It is a lifestyle that can trap people in a vicious cycle of prison and crime and sometimes ends in violence or worse.
But one former drug dealer from Dundee has managed to turn his life around and wants to encourage others who feel they can never leave a life of crime behind.
Ex-army sniper Dane Carroll, who releases music under the alias of Metagold, was found guilty of supplying class A drugs worth nearly £900,000 at the High Court in Edinburgh and sentenced to five years in prison.
But after being released from jail in November, he is adamant he is “not returning to that lifestyle” after serving two years in HMP Perth.
The 31-year-old revealed his life has always been lived at “100mph”, after serving as a sniper in Afghanistan with the Argyll regiment.
Having already started performing and producing music, it seemed like the curtain had come down on his burgeoning career after he was snared by police.
At the point of his conviction, his tune On The Pavement had already racked up more than 40,000 views on YouTube and had attracted worldwide acclaim.
Despite his stretch in jail, Dane knew he wanted to “turn the negative situation into a positive” by penning the tracks to latest releases Jumper and The Pen while serving his time.
“These are tracks I’d worked on over 16-months ago whilst in jail, the music was something I was pushing before I got sentenced. There was a great response to tracks like On The Pavement before I went to jail,” he said.
“I couldn’t escape the lifestyle before I went to jail, I was that involved I was finding it hard to break away.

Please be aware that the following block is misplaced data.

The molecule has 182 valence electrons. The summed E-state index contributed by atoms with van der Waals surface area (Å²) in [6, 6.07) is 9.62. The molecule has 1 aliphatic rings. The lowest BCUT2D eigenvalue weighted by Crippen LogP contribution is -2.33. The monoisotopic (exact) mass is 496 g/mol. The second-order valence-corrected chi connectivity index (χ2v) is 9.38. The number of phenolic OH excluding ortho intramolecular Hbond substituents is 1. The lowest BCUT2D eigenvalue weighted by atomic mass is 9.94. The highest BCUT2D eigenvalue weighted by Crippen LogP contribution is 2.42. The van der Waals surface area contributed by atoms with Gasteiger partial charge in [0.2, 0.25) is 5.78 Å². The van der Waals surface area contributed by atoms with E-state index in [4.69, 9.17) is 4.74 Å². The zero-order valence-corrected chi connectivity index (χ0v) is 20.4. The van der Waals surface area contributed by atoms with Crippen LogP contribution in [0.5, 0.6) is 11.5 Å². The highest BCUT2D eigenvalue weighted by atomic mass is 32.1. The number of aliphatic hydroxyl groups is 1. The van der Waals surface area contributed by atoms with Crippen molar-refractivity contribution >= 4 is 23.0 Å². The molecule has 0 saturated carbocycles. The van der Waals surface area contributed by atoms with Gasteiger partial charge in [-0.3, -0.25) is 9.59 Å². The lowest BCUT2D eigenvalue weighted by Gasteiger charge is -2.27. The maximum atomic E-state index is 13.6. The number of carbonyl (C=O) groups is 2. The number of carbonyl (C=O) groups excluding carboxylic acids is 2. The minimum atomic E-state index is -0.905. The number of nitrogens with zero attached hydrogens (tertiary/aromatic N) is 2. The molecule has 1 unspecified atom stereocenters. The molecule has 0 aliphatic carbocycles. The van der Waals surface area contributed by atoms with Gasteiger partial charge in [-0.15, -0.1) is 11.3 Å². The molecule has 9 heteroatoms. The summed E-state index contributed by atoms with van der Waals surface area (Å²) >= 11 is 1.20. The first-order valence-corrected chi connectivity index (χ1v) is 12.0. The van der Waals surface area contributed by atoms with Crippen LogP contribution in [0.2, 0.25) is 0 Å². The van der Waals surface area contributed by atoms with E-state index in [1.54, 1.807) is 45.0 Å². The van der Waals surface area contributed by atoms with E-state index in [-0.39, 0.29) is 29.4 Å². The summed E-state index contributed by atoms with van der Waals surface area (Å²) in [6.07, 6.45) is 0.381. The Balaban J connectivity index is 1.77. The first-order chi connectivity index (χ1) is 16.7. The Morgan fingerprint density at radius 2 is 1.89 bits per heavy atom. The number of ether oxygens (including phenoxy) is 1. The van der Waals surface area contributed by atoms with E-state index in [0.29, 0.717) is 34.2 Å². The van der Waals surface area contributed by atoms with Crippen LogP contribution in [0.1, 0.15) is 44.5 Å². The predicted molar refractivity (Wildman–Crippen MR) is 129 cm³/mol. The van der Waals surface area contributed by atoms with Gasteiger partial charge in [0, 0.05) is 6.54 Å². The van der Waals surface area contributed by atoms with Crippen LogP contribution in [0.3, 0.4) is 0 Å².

“The music was a big part of me trying to get away, I was trying to go the right way but I was just too infused in it.
“I’ll be honest when I was sentenced I was thankful it had come to an end and the time in prison helped me to break away from it.
“I could have got involved in activity on the inside but I knew this was the turning point in my life.”
Dane’s road into the murky underworld of drug dealing had come after being honourably discharged from the armed forces in December of 2015.
He had become a sniper in the Argyll regiment at the age of just 19 before going on his first tour of Afghanistan in 2010 for seven months – an experience he described as “mad”.
He added: “I joined the Argylls in 2008, I did a nine-week course as a sniper and completed the course with distinction at 19-years-old.
“It was mad, the experience of being out there, that seven-month tour was enough for me, I came back to do my course to become a corporal and completed that but my behaviour deteriorated.
“Going out and experiencing all that – I was just a baby really, I did suffer PTSD before I was given an honourable discharge in December of 2015.
“When I came out I got into that cycle and the lifestyle of earning £500 a day but despite being able to afford the material possessions it’s not a good life.
“Always looking over your shoulder and not being able to sleep at night, I’m glad I’ve gone away and came back realising these things meant nothing.”
Dane, who is now working as a barber in Salon Fierce near St John’s High School, hopes his story of coming out of prison shows people they can turn their life around.
He added: “I used to have Black Tips barbers in Arbroath, and I’ve now moved into Strathmore Avenue as part of Salon Fierce.
“As soon as I got out I was straight to work both in the shop and in the studio with my music.
“Going to prison doesn’t have to be something which stops your life. Putting that graft in and earning my money legitimately has been the best thing I could do to silence the people who didn’t think I could change.”
‘Such a rich amount of Scottish rap talent’
Dane has already released two music videos to coincide with the release of Jumper and The Pen which have led to fans from Russia and America taking an interest in the Scottish rap scene.
He added: “I’m very excited with what has happened in such a short space of time, I’ve written a lot of material while I was away and I’m eager to get it out there.
“The city has seen local rapper India Rose doing so well recently and I think there is such a rich amount of Scottish talent in the grime and rap scene.
“It’s not a music genre that people in Scotland would immediately associate with local artists producing but it is a growing scene and I’m excited to be a part of it.”